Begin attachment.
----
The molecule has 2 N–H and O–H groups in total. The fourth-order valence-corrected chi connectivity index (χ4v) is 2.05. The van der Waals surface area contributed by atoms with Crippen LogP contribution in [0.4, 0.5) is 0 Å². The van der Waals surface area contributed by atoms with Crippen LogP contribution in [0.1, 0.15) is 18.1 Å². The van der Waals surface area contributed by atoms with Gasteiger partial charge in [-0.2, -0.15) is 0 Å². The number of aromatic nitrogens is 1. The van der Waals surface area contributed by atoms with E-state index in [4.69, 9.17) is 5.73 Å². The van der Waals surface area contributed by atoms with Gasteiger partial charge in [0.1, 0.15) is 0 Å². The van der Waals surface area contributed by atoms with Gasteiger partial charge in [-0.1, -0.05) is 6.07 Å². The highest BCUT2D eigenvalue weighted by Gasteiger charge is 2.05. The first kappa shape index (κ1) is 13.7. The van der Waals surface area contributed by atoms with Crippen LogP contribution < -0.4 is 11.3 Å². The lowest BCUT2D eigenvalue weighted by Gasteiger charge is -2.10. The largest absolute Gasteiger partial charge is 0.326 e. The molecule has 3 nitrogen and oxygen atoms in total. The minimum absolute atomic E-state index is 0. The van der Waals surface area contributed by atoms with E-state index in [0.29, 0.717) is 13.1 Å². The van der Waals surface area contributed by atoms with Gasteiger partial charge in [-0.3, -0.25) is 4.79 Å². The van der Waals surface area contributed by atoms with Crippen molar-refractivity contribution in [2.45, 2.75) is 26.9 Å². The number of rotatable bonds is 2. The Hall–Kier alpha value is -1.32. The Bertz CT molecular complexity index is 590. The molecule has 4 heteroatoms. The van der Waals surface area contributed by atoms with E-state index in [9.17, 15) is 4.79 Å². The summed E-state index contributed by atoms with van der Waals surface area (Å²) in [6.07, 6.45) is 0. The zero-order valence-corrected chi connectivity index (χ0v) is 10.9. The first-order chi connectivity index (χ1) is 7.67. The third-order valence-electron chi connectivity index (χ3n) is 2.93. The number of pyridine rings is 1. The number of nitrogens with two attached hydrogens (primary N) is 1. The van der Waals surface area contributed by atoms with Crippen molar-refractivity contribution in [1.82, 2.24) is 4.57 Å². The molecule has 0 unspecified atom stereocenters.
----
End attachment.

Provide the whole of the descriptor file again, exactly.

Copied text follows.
The molecule has 2 N–H and O–H groups in total. The fourth-order valence-corrected chi connectivity index (χ4v) is 2.05. The van der Waals surface area contributed by atoms with Crippen LogP contribution in [0.4, 0.5) is 0 Å². The van der Waals surface area contributed by atoms with Crippen LogP contribution in [0.1, 0.15) is 18.1 Å². The van der Waals surface area contributed by atoms with Gasteiger partial charge in [-0.2, -0.15) is 0 Å². The number of aromatic nitrogens is 1. The van der Waals surface area contributed by atoms with E-state index in [4.69, 9.17) is 5.73 Å². The van der Waals surface area contributed by atoms with Gasteiger partial charge in [0.1, 0.15) is 0 Å². The van der Waals surface area contributed by atoms with Gasteiger partial charge in [-0.1, -0.05) is 6.07 Å². The highest BCUT2D eigenvalue weighted by Gasteiger charge is 2.05. The first kappa shape index (κ1) is 13.7. The van der Waals surface area contributed by atoms with Crippen LogP contribution < -0.4 is 11.3 Å². The lowest BCUT2D eigenvalue weighted by Gasteiger charge is -2.10. The largest absolute Gasteiger partial charge is 0.326 e. The molecule has 3 nitrogen and oxygen atoms in total. The minimum absolute atomic E-state index is 0. The van der Waals surface area contributed by atoms with E-state index in [0.29, 0.717) is 13.1 Å². The van der Waals surface area contributed by atoms with Gasteiger partial charge in [-0.3, -0.25) is 4.79 Å². The van der Waals surface area contributed by atoms with Crippen molar-refractivity contribution in [2.45, 2.75) is 26.9 Å². The number of rotatable bonds is 2. The Hall–Kier alpha value is -1.32. The Bertz CT molecular complexity index is 590. The molecule has 4 heteroatoms. The van der Waals surface area contributed by atoms with E-state index in [9.17, 15) is 4.79 Å². The summed E-state index contributed by atoms with van der Waals surface area (Å²) in [6.07, 6.45) is 0. The zero-order valence-corrected chi connectivity index (χ0v) is 10.9. The first-order chi connectivity index (χ1) is 7.67. The third-order valence-electron chi connectivity index (χ3n) is 2.93. The number of pyridine rings is 1. The number of nitrogens with two attached hydrogens (primary N) is 1. The van der Waals surface area contributed by atoms with Crippen molar-refractivity contribution in [1.82, 2.24) is 4.57 Å². The molecule has 0 unspecified atom stereocenters.